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    Damage Assessments Slow to Come After Earthquake, Tidal Waves

    Economists say it is too soon to assess how badly the Asian economies have been damaged by the devastating earthquake and tidal waves that claimed at least 23,000 lives. Stock prices in Asia fell as shocked investors reacted to the disaster.

    With all efforts focused on rescuing victims and treating the injured, governments as yet have had little time to assess just how badly Sunday's earthquake and tidal waves have battered their economies.

    At the Asian Development Bank, a nonprofit lending institution based in Manila, a spokesman said Monday it would be days before economic assessments would be done. Instead, Ian Gill says, the focus is on helping the recovery.

    "We usually provide emergency rehabilitation assistance in the case of such disasters. We've done several of these in the past," he said. "What we can say is we're expected to provide this again."

    ADB officials will meet Tuesday, Mr. Gill says, to draft an aid plan.

    John Koldowski, the spokesman for the Pacific Asia Travel Association, or PATA, says there is no doubt the travel industry will be hit hard. But, he said, the damage will be uneven. In large countries, such as India, the overall effect will be modest, because only a small part of the country was hit by tidal waves, and tourist destinations elsewhere are safe.

    On the other hand, the Maldives, a tiny nation in the India Ocean made up of almost 1,200 low-lying islands, may suffer greatly from flooding. The bulk of the country's economy is based on tourism.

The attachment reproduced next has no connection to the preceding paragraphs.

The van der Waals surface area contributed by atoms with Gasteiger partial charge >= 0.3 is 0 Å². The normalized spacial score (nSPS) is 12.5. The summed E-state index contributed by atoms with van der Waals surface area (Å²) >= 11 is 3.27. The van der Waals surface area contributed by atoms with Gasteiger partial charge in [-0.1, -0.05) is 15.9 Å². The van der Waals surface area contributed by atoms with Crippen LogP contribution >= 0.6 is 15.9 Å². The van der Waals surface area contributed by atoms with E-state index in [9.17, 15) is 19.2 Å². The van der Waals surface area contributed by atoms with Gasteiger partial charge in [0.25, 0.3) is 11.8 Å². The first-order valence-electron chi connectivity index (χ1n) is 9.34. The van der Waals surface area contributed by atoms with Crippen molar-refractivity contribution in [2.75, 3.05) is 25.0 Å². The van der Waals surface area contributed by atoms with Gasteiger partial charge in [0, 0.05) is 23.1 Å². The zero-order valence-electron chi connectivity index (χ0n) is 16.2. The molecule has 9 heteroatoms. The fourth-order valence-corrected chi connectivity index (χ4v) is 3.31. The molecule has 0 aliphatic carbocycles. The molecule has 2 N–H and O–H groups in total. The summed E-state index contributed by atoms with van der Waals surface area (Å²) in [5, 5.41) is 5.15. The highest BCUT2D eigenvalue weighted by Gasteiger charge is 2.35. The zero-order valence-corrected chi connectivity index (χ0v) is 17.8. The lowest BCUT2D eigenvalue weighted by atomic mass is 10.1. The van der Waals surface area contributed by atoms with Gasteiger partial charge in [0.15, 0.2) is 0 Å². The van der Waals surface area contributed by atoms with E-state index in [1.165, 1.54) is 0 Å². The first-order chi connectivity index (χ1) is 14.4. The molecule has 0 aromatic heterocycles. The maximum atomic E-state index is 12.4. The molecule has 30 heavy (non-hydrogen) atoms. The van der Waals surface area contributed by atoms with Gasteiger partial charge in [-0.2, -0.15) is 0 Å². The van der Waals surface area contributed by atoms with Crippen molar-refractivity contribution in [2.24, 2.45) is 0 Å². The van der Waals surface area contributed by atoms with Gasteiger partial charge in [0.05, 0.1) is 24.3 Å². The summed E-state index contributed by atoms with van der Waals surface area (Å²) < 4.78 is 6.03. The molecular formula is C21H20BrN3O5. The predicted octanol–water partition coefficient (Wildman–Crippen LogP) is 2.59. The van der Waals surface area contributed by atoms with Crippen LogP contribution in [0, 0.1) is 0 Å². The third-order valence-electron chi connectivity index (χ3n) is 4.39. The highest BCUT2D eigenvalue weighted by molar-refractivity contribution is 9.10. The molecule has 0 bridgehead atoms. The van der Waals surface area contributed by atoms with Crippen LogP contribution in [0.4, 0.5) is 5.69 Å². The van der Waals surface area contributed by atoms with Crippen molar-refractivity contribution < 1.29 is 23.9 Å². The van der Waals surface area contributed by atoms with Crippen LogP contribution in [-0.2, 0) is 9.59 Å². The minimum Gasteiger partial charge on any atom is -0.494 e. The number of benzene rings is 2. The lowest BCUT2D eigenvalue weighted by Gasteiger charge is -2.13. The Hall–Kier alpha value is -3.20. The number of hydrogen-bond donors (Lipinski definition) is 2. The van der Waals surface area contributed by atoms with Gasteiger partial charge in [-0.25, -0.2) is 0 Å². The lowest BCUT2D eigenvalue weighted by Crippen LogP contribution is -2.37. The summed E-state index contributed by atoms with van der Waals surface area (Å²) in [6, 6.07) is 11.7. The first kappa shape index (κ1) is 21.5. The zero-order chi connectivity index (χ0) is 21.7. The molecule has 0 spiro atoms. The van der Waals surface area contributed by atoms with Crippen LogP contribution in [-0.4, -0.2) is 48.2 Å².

Mr. Koldowski says that so far, outsiders have not been able to contact most of the country's beach resorts to determine the damage.

    Overall, he says, the industry is likely to recover within a relatively short time.

    "We believe, and we've seen in the past, that no matter what the tragedy, there is or there tends to be a positive rebound over time. To some degree that is controlled and constrained by the speed with which the normal functioning plant can get back and running," said Mr. Koldowski.

    Mr. Koldowski says that six to eight percent of Thailand's economy is based on tourism, and the island of Phuket, one of the worst hit places, is almost entirely dependent on the travel trade. Hundreds of shops, hotels and restaurants were destroyed there, in the middle of the peak season. That means Thailand's tourist industry income may fall somewhat in the coming months.

    Sunday's earthquake may have temporarily halted the recent boom the Asian travel business had seen. Airline traffic and hotel sales soared as Asia recovered from 2003, when travel plunged because of the outbreak of Severe Acute Respiratory Syndrome, the start of the Iraq war and fears of terrorism.

    Several Asian stock indexes lost ground on Monday in response to the disaster. Travel industry shares were among those that fell the most, some airlines and hotel companies in Singapore and Thailand saw their shares fall one percent or more.

    The full effect of the disaster will not be felt in Asian stock markets until Tuesday, however, as three major markets, Singapore, Hong Kong and Australia, were closed Monday for a holiday.

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